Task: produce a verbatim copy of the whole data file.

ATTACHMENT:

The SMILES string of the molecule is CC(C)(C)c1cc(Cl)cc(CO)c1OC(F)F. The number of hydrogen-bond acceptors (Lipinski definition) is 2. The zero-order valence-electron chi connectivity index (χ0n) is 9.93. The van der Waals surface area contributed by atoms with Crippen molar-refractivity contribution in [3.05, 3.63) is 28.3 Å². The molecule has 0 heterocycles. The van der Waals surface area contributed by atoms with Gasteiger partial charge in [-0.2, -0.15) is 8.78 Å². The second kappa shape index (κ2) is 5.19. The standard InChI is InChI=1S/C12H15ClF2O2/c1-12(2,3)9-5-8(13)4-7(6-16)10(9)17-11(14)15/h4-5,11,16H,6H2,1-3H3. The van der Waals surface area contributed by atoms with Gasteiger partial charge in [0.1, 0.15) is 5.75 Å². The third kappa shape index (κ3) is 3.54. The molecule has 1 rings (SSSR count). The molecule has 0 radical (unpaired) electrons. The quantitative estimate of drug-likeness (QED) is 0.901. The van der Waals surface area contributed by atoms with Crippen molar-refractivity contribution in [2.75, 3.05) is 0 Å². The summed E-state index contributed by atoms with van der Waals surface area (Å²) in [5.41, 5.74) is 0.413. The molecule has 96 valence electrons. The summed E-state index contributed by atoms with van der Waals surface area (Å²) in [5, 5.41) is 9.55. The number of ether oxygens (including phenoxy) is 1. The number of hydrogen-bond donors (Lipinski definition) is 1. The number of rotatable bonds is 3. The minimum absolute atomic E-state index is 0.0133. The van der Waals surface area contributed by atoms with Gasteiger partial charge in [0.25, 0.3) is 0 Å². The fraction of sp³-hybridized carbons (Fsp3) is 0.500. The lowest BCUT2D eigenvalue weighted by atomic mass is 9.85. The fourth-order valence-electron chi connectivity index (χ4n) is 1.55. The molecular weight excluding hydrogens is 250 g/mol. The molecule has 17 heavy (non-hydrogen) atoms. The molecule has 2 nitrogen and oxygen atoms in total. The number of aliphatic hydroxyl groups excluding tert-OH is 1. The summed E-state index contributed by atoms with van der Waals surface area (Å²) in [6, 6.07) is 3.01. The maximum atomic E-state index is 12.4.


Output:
The SMILES string of the molecule is CC(C)(C)c1cc(Cl)cc(CO)c1OC(F)F. The number of hydrogen-bond acceptors (Lipinski definition) is 2. The zero-order valence-electron chi connectivity index (χ0n) is 9.93. The van der Waals surface area contributed by atoms with Crippen molar-refractivity contribution in [3.05, 3.63) is 28.3 Å². The molecule has 0 heterocycles. The van der Waals surface area contributed by atoms with Gasteiger partial charge in [-0.2, -0.15) is 8.78 Å². The second kappa shape index (κ2) is 5.19. The standard InChI is InChI=1S/C12H15ClF2O2/c1-12(2,3)9-5-8(13)4-7(6-16)10(9)17-11(14)15/h4-5,11,16H,6H2,1-3H3. The van der Waals surface area contributed by atoms with Gasteiger partial charge in [0.1, 0.15) is 5.75 Å². The third kappa shape index (κ3) is 3.54. The molecule has 1 rings (SSSR count). The molecule has 0 radical (unpaired) electrons. The quantitative estimate of drug-likeness (QED) is 0.901. The van der Waals surface area contributed by atoms with Crippen molar-refractivity contribution in [2.75, 3.05) is 0 Å². The summed E-state index contributed by atoms with van der Waals surface area (Å²) in [5.41, 5.74) is 0.413. The molecule has 96 valence electrons. The summed E-state index contributed by atoms with van der Waals surface area (Å²) in [5, 5.41) is 9.55. The number of ether oxygens (including phenoxy) is 1. The number of hydrogen-bond donors (Lipinski definition) is 1. The number of rotatable bonds is 3. The minimum absolute atomic E-state index is 0.0133. The van der Waals surface area contributed by atoms with Gasteiger partial charge in [0.25, 0.3) is 0 Å². The fraction of sp³-hybridized carbons (Fsp3) is 0.500. The lowest BCUT2D eigenvalue weighted by atomic mass is 9.85. The fourth-order valence-electron chi connectivity index (χ4n) is 1.55. The molecular weight excluding hydrogens is 250 g/mol. The molecule has 17 heavy (non-hydrogen) atoms. The molecule has 2 nitrogen and oxygen atoms in total. The number of aliphatic hydroxyl groups excluding tert-OH is 1. The summed E-state index contributed by atoms with van der Waals surface area (Å²) in [6, 6.07) is 3.01. The maximum atomic E-state index is 12.4.